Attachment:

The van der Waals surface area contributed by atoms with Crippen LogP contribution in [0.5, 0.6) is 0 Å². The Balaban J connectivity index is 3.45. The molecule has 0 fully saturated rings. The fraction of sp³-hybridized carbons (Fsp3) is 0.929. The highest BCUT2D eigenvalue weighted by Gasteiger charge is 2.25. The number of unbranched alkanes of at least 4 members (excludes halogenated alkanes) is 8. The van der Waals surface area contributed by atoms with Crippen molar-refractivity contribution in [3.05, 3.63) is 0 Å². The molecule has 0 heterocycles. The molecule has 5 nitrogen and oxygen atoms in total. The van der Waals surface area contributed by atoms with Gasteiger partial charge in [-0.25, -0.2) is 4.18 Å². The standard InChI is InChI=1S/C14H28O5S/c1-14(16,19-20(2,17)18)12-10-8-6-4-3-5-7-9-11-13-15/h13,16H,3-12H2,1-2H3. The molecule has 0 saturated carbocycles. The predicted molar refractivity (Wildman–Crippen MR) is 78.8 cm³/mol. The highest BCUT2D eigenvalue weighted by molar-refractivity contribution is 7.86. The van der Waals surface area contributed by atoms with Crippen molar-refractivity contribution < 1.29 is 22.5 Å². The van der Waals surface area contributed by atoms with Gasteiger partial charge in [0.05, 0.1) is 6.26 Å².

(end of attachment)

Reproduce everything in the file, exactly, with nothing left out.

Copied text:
The van der Waals surface area contributed by atoms with Crippen LogP contribution in [0.5, 0.6) is 0 Å². The Balaban J connectivity index is 3.45. The molecule has 0 fully saturated rings. The fraction of sp³-hybridized carbons (Fsp3) is 0.929. The highest BCUT2D eigenvalue weighted by Gasteiger charge is 2.25. The number of unbranched alkanes of at least 4 members (excludes halogenated alkanes) is 8. The van der Waals surface area contributed by atoms with Crippen molar-refractivity contribution in [3.05, 3.63) is 0 Å². The molecule has 0 heterocycles. The molecule has 5 nitrogen and oxygen atoms in total. The van der Waals surface area contributed by atoms with Gasteiger partial charge in [-0.25, -0.2) is 4.18 Å². The standard InChI is InChI=1S/C14H28O5S/c1-14(16,19-20(2,17)18)12-10-8-6-4-3-5-7-9-11-13-15/h13,16H,3-12H2,1-2H3. The molecule has 0 saturated carbocycles. The predicted molar refractivity (Wildman–Crippen MR) is 78.8 cm³/mol. The highest BCUT2D eigenvalue weighted by molar-refractivity contribution is 7.86. The van der Waals surface area contributed by atoms with Crippen molar-refractivity contribution < 1.29 is 22.5 Å². The van der Waals surface area contributed by atoms with Gasteiger partial charge in [0.05, 0.1) is 6.26 Å².